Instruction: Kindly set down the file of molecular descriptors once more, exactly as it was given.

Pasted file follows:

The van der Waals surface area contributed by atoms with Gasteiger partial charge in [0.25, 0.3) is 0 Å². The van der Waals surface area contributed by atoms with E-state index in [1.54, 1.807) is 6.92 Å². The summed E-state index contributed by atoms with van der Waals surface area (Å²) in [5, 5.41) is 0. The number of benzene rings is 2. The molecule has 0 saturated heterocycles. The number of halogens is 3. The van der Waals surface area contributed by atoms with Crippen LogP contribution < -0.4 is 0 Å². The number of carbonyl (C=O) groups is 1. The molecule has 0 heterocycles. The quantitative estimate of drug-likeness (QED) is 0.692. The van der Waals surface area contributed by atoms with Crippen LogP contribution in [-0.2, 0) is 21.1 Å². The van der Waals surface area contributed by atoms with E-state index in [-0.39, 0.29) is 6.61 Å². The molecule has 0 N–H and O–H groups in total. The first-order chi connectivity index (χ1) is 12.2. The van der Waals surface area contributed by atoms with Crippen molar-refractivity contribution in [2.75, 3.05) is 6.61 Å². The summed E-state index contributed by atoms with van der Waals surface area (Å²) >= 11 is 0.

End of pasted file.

The van der Waals surface area contributed by atoms with Gasteiger partial charge in [0.25, 0.3) is 0 Å². The van der Waals surface area contributed by atoms with E-state index in [1.54, 1.807) is 6.92 Å². The summed E-state index contributed by atoms with van der Waals surface area (Å²) in [5, 5.41) is 0. The number of benzene rings is 2. The molecule has 0 saturated heterocycles. The number of halogens is 3. The van der Waals surface area contributed by atoms with Crippen LogP contribution < -0.4 is 0 Å². The number of carbonyl (C=O) groups is 1. The molecule has 0 heterocycles. The quantitative estimate of drug-likeness (QED) is 0.692. The van der Waals surface area contributed by atoms with Crippen LogP contribution in [-0.2, 0) is 21.1 Å². The van der Waals surface area contributed by atoms with E-state index in [-0.39, 0.29) is 6.61 Å². The molecule has 0 N–H and O–H groups in total. The first-order chi connectivity index (χ1) is 12.2. The van der Waals surface area contributed by atoms with Crippen molar-refractivity contribution in [2.75, 3.05) is 6.61 Å². The summed E-state index contributed by atoms with van der Waals surface area (Å²) >= 11 is 0.